Kernel Patching in LinuxJune 1, 2006
Patching the Kernel
Normal patching produre:
tar xjf linux-2.6.11.tar.bz2
patch -p1 < ../path_to_patch
Then config & compile as normal.
Are you sure the patch file is a tar.bz2 and not just a .bz2? You’ll
likely have to uncompress the patch file, since I don’t know if GNU
patch decompresses automatically…
The “-p1” option tells “patch” to ignore the text before the first /
in paths mentioned in the patch. You need to do this because the first
path component will be the directory the patch author was keeping his
kernel in, which is not relevant.
another shortcut is to do something like this:
bzcat patch.bz2 | patch -p1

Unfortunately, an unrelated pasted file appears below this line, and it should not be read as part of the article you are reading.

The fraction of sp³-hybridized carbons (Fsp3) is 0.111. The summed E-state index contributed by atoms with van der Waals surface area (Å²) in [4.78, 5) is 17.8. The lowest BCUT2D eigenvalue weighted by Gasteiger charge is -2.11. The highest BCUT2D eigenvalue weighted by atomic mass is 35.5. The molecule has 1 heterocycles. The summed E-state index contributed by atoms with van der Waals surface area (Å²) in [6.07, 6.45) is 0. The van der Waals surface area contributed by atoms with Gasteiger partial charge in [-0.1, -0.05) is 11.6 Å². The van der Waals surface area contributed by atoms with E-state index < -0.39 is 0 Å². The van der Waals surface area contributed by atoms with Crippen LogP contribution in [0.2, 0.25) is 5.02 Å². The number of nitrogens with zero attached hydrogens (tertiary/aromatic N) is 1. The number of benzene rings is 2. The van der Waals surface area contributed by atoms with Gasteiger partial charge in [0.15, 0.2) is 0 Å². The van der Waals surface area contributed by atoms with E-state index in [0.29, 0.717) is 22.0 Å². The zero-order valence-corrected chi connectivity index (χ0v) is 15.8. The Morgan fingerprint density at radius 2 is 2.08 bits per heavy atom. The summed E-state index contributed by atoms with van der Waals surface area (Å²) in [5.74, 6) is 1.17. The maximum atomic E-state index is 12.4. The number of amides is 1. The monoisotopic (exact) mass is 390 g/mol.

tar -jxvf patch.bz2 | patch -p1
This works the same as the earlier post, assuming you are using a bz2
zipped patch. If you are using one that is gzipped, you can use gzcat,
or tar -zxvf . You can look at the man page for tar to see what those
flags do. With either of those you are just piping the output of the
first command (patches are plain text, usually compressed in some way,
but not always), to ths second command.
the information for patching the kernel and all the other install stuff
can be found in the file README.INSTALL. Basically, for patching the
kernel, you cd to your kernel source directory (something like
/usr/src/linux or /usr/src/linux-2.4.18) and enter
patch -p1 < /path/to/patchfile
No output means success here, as usual. Then you do the usual steps to
configure/make/install your kernel.